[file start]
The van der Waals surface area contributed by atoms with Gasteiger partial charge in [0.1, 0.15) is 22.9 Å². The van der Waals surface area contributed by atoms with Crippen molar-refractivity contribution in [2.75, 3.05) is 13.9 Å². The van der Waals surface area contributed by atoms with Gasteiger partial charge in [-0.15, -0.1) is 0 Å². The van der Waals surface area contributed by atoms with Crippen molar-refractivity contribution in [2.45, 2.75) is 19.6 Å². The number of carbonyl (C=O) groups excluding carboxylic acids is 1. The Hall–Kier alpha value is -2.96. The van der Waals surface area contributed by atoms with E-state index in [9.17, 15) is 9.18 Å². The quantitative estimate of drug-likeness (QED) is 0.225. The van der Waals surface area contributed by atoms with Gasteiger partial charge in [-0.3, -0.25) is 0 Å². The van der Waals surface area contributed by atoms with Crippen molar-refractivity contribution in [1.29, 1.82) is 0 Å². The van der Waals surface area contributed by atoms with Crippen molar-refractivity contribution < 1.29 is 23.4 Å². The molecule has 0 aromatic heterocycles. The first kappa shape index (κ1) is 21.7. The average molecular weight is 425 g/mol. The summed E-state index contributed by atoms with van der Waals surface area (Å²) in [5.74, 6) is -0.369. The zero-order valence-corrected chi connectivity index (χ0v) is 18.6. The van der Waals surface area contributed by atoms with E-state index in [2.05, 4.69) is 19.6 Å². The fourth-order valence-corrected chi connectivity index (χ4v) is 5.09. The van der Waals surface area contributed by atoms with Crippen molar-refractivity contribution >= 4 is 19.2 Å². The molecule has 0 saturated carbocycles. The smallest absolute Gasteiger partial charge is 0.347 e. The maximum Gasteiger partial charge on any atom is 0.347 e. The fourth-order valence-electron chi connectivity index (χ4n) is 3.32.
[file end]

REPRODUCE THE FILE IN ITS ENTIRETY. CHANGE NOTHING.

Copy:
The van der Waals surface area contributed by atoms with Gasteiger partial charge in [0.1, 0.15) is 22.9 Å². The van der Waals surface area contributed by atoms with Crippen molar-refractivity contribution in [2.75, 3.05) is 13.9 Å². The van der Waals surface area contributed by atoms with Gasteiger partial charge in [-0.15, -0.1) is 0 Å². The van der Waals surface area contributed by atoms with Crippen molar-refractivity contribution in [2.45, 2.75) is 19.6 Å². The number of carbonyl (C=O) groups excluding carboxylic acids is 1. The Hall–Kier alpha value is -2.96. The van der Waals surface area contributed by atoms with E-state index in [9.17, 15) is 9.18 Å². The quantitative estimate of drug-likeness (QED) is 0.225. The van der Waals surface area contributed by atoms with Gasteiger partial charge in [-0.3, -0.25) is 0 Å². The van der Waals surface area contributed by atoms with Crippen molar-refractivity contribution in [1.29, 1.82) is 0 Å². The van der Waals surface area contributed by atoms with Crippen molar-refractivity contribution < 1.29 is 23.4 Å². The molecule has 0 aromatic heterocycles. The first kappa shape index (κ1) is 21.7. The average molecular weight is 425 g/mol. The summed E-state index contributed by atoms with van der Waals surface area (Å²) in [5.74, 6) is -0.369. The zero-order valence-corrected chi connectivity index (χ0v) is 18.6. The van der Waals surface area contributed by atoms with E-state index in [2.05, 4.69) is 19.6 Å². The fourth-order valence-corrected chi connectivity index (χ4v) is 5.09. The van der Waals surface area contributed by atoms with Crippen molar-refractivity contribution >= 4 is 19.2 Å². The molecule has 0 saturated carbocycles. The smallest absolute Gasteiger partial charge is 0.347 e. The maximum Gasteiger partial charge on any atom is 0.347 e. The fourth-order valence-electron chi connectivity index (χ4n) is 3.32.